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 Post subject: Finding a quality product from a qualified installer
PostPosted: Sat Jun 13, 2009 9:19 pm 

Joined: Sat Jun 13, 2009 11:37 am
Posts: 2
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I believe one could write a book based upon the experience learned during a project to replace my old wooden windows with new vinyl double glazed windows. Living in So. CA it wasn't necessary to install the same windows one might require in Montana or Michigan. The process was disturbing to say the least, and for 15 windows including casement, fixed, slider, and double hung, the initial estimates ranged from in excess $30K, (Sears preliminary estimate for their "Top Quality" windows), on down to under $9K for Polybau and Siminton. In just about every case the estimator would come in with an initial "High Estimate", and subsequently provide a lower "best deal" cost. It seemed as if I were haggling with a Turkish Rug Merchant in Istanbul, rather than receiving a qualified contractor capable of providing a reasonable estimate for the intended job. My final install price averaged a bit over $725 per window.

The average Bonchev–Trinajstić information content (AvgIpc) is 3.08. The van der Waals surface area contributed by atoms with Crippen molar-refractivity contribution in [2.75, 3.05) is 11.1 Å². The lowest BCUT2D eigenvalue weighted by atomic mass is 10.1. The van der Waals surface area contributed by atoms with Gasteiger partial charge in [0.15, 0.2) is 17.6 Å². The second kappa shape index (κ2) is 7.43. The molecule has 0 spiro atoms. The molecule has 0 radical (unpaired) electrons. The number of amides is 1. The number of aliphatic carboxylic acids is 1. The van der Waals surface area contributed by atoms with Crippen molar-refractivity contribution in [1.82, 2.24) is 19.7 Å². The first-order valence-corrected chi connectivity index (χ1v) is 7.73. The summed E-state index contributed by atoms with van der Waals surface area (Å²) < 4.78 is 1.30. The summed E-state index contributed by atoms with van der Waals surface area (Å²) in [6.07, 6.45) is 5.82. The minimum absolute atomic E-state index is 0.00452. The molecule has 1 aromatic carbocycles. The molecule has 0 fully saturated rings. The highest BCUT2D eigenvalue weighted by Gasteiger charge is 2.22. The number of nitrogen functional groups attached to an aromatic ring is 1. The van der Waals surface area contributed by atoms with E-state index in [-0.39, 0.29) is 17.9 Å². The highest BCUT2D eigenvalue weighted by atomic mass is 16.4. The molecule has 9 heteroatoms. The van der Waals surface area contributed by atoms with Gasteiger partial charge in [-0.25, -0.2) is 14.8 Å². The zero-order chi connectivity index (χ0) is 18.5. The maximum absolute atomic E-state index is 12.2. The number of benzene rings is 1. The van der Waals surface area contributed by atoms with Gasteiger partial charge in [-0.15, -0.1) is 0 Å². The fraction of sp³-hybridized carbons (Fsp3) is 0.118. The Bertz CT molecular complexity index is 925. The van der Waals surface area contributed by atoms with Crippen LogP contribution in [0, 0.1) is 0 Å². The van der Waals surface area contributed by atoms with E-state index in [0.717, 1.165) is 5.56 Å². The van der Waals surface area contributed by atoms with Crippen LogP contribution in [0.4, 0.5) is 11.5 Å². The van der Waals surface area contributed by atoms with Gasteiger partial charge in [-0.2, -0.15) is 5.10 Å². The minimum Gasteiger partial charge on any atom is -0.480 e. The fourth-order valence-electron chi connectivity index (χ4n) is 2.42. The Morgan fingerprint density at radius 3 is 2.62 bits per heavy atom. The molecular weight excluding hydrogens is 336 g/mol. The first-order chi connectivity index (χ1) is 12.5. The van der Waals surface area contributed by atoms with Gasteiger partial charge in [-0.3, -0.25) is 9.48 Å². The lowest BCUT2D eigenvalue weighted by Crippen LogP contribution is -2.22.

I would advise careful consideration of the "claims" from the installer, as opposed to the actual warranty provided by rhe manufacturer. I know in my case the sales staff claimed that I was covered for lifetime for breakage of the screens and/or window glass, but the actual warranty simply states "Glass - Lifetime The original factory installed insulating glass units are warranted not to "fail" for the lifetime of the product. A failed glass unit is one that develops a material obstruction of vision caused by dust collection or moisture formation". No word about breakage here, and despite claims to the contrary the actual warranty is NOT transferable if I sell my home. Also I never received the necessary information to request a tax savings or energy credit after the windows were installed.